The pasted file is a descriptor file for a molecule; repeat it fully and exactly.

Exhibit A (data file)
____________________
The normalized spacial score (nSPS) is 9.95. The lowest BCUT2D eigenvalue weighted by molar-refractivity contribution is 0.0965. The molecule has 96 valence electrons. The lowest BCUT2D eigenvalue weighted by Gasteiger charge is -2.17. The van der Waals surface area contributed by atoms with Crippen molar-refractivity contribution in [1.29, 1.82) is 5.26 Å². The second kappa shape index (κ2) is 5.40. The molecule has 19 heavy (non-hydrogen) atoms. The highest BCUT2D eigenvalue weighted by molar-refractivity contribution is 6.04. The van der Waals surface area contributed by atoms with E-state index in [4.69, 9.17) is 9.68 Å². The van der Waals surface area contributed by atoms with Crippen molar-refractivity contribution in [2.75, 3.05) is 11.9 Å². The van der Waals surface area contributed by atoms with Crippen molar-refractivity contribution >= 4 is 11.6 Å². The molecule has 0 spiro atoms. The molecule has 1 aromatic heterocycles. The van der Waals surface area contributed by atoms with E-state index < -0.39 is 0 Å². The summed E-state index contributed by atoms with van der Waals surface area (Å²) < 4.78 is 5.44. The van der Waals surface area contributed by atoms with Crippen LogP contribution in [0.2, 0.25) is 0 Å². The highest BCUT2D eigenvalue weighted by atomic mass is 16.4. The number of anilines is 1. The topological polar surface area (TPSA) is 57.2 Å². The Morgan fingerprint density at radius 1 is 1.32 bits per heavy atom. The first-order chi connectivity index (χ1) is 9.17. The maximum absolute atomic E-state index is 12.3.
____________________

The normalized spacial score (nSPS) is 9.95. The lowest BCUT2D eigenvalue weighted by molar-refractivity contribution is 0.0965. The molecule has 96 valence electrons. The lowest BCUT2D eigenvalue weighted by Gasteiger charge is -2.17. The van der Waals surface area contributed by atoms with Crippen molar-refractivity contribution in [1.29, 1.82) is 5.26 Å². The second kappa shape index (κ2) is 5.40. The molecule has 19 heavy (non-hydrogen) atoms. The highest BCUT2D eigenvalue weighted by molar-refractivity contribution is 6.04. The van der Waals surface area contributed by atoms with E-state index in [4.69, 9.17) is 9.68 Å². The van der Waals surface area contributed by atoms with Crippen molar-refractivity contribution in [2.75, 3.05) is 11.9 Å². The van der Waals surface area contributed by atoms with Crippen molar-refractivity contribution >= 4 is 11.6 Å². The molecule has 0 spiro atoms. The molecule has 1 aromatic heterocycles. The van der Waals surface area contributed by atoms with E-state index < -0.39 is 0 Å². The summed E-state index contributed by atoms with van der Waals surface area (Å²) < 4.78 is 5.44. The van der Waals surface area contributed by atoms with Crippen LogP contribution in [0.2, 0.25) is 0 Å². The highest BCUT2D eigenvalue weighted by atomic mass is 16.4. The number of anilines is 1. The topological polar surface area (TPSA) is 57.2 Å². The Morgan fingerprint density at radius 1 is 1.32 bits per heavy atom. The first-order chi connectivity index (χ1) is 9.17. The maximum absolute atomic E-state index is 12.3.